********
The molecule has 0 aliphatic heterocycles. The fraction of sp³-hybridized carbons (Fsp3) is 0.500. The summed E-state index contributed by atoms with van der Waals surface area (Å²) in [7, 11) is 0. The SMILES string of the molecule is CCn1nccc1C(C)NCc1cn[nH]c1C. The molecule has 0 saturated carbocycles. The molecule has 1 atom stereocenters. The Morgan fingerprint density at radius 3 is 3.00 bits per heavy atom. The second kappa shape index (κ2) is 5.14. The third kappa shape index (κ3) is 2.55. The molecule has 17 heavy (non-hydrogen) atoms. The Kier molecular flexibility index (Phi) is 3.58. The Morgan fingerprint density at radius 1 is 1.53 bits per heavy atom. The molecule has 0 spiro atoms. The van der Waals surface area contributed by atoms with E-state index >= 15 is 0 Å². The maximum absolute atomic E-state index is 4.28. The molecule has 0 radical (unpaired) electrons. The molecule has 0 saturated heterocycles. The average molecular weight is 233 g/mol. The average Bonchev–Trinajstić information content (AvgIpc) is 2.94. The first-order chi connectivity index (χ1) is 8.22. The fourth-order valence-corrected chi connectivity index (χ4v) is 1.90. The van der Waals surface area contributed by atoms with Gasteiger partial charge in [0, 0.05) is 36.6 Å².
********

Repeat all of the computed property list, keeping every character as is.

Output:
The molecule has 0 aliphatic heterocycles. The fraction of sp³-hybridized carbons (Fsp3) is 0.500. The summed E-state index contributed by atoms with van der Waals surface area (Å²) in [7, 11) is 0. The SMILES string of the molecule is CCn1nccc1C(C)NCc1cn[nH]c1C. The molecule has 0 saturated carbocycles. The molecule has 1 atom stereocenters. The Morgan fingerprint density at radius 3 is 3.00 bits per heavy atom. The second kappa shape index (κ2) is 5.14. The third kappa shape index (κ3) is 2.55. The molecule has 17 heavy (non-hydrogen) atoms. The Kier molecular flexibility index (Phi) is 3.58. The Morgan fingerprint density at radius 1 is 1.53 bits per heavy atom. The molecule has 0 spiro atoms. The van der Waals surface area contributed by atoms with E-state index >= 15 is 0 Å². The maximum absolute atomic E-state index is 4.28. The molecule has 0 radical (unpaired) electrons. The molecule has 0 saturated heterocycles. The average molecular weight is 233 g/mol. The average Bonchev–Trinajstić information content (AvgIpc) is 2.94. The first-order chi connectivity index (χ1) is 8.22. The fourth-order valence-corrected chi connectivity index (χ4v) is 1.90. The van der Waals surface area contributed by atoms with Gasteiger partial charge in [0, 0.05) is 36.6 Å².